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– by Claudia Warning, Ralf Tepel
Savings book from a South Indian microfinance NGO in the hands of a client
The question at the centre of Nunnenkamp’s article is whether NGOs’ policies for allocating aid to recipient countries differs from those of their governments. The article focused on Sweden and Switzerland, but Germany was also mentioned. According to Nunnenkamp, data collected on 60 NGOs from 13 OECD countries shows that NGOs tend to replicate what their respective governments do. But what are the reasons? Nunnenkamp suggests that NGOs really take little interest in difficult countries, and that they are constrained by official allocation guidelines.
Is that really so? German NGOs receive cofunding from the Federal Ministry for Economic Cooperation and Development (BMZ) and from the European Commission (EC). The BMZ guidelines do not restrict NGO funding to particular countries. What the ministry does consider, however, is the target group and relevance of any given project.
Furthermore, the churches are the largest single recipients of BMZ funds, and their guidelines specifically state that programmes are independent. So it comes as no surprise that in the poorest continent of Africa the churches provide between 40 and 60 % of services in the education and health sectors. This is particularly so in countries such as the Democratic Republic of Congo and Sudan, where the state has failed and it is up to faith-based organisations to improve living conditions and ensure provision of basic services.
However, if you look closely at the guidelines of other official donors – for instance, the European Commission’s aid regulations – you will find no such thing as the “NGOs’ right of initiative”. The EU delegations often specify very precisely the sectors and regions for which non-governmental organisations receive funds. If aid agencies wish to use EU funds, often they can no longer make decisions about content or regional focus. Whether NGOs should accept the consequences of this practice or not is up to debate. Indeed, fewer and fewer German NGOs are applying for EU funds.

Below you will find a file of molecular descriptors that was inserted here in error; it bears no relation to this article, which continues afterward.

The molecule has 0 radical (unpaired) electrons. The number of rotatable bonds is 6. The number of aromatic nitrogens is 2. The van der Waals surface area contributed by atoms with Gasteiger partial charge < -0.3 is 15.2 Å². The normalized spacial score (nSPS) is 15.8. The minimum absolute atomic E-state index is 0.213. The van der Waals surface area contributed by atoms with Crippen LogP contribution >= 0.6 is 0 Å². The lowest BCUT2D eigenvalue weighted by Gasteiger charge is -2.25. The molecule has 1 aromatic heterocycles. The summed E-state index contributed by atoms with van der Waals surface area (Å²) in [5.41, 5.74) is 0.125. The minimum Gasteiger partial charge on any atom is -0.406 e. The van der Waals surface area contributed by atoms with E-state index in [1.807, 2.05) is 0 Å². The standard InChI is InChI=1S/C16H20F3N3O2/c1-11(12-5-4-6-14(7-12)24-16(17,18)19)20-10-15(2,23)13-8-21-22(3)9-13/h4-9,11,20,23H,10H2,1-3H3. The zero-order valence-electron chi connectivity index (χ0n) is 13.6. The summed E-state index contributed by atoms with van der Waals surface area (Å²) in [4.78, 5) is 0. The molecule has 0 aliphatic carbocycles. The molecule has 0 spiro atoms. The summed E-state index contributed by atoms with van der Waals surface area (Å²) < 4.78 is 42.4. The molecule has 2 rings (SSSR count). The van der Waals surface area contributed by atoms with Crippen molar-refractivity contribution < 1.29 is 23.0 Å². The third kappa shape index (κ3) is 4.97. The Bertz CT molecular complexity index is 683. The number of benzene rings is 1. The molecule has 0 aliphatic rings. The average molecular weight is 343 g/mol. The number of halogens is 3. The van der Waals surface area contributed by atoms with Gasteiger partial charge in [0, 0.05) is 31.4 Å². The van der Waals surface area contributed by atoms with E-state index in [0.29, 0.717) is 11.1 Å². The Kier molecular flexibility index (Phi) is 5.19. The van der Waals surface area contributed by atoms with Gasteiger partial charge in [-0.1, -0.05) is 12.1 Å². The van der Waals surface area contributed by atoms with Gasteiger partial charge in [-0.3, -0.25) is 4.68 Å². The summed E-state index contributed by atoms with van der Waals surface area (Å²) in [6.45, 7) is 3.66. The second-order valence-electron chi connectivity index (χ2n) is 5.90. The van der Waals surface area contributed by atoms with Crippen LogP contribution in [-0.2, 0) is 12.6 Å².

VENRO has about 110 members, and they raise more than € 1billion per year. Around € 270 million, or about 25 %, is procured through official cofunding. The lion’s share, 75 %, however, comes from private sources such as donations, churches and foundations. The assumption that NGOs replicate the policies of their respective governments, because they financially depend on official “backdonors” is not tenable, at least not in the case of Germany.
According to BMZ statistics, the total funds afforded by German NGOs in 2006 were just under € 1.1 billion, and German NGOs were active in 159 countries, investing 20.6 % (or a total of € 221 million) in the least developed countries (LDCs). As the official data show, NGOs invested only 16.56 % of € 2.2 billion in LDCs in 2005, so there has been an increase.
Moreover, German NGOs were active in 23 countries that are not included in the BMZ’s list of focus countries. In 2005, a total of € 47 million went to such countries and, in 2006, the figure was € 55 million. These figures clearly contradict Nunnenkamp’s claim of NGOs not taking interest in countries with difficult environments. It is a widespread misunderstanding that NGOs provide support to countries. What they really do is provide support to target groups and partners in individual countries. A country’s gross national product is not among the core criteria for NGO involvement. What they care about is relative and absolute poverty of target groups.
Accordingly, it makes sense for NGOs to provide aid to people in need in countries Nunnenkamp assumes to be “successful” such as China, India, Brazil and South Africa. However, aid can only be effective where strong NGO partners have a local presence and are in a position to implement the programmes. Anyone who turns to per-capita incomes in order to discuss whether NGOs are focussing more than ODA on countries where aid is most needed is clearly not in touch with reality.